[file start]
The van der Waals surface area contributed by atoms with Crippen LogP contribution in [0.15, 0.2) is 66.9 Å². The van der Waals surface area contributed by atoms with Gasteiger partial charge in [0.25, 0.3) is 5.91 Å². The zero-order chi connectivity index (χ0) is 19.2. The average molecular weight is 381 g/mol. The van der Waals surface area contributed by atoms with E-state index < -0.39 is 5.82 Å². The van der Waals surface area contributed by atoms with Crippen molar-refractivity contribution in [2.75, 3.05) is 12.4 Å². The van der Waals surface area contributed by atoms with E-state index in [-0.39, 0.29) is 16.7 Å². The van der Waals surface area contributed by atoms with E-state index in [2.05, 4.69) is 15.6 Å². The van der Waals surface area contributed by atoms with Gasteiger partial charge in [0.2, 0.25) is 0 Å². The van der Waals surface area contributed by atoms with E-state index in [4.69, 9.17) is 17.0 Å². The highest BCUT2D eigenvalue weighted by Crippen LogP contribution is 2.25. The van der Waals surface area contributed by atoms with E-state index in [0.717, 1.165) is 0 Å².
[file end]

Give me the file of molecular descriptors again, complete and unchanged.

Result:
The van der Waals surface area contributed by atoms with Crippen LogP contribution in [0.15, 0.2) is 66.9 Å². The van der Waals surface area contributed by atoms with Gasteiger partial charge in [0.25, 0.3) is 5.91 Å². The zero-order chi connectivity index (χ0) is 19.2. The average molecular weight is 381 g/mol. The van der Waals surface area contributed by atoms with E-state index < -0.39 is 5.82 Å². The van der Waals surface area contributed by atoms with Crippen molar-refractivity contribution in [2.75, 3.05) is 12.4 Å². The van der Waals surface area contributed by atoms with E-state index in [-0.39, 0.29) is 16.7 Å². The van der Waals surface area contributed by atoms with E-state index in [2.05, 4.69) is 15.6 Å². The van der Waals surface area contributed by atoms with Gasteiger partial charge in [0.2, 0.25) is 0 Å². The van der Waals surface area contributed by atoms with E-state index in [4.69, 9.17) is 17.0 Å². The highest BCUT2D eigenvalue weighted by Crippen LogP contribution is 2.25. The van der Waals surface area contributed by atoms with E-state index in [0.717, 1.165) is 0 Å².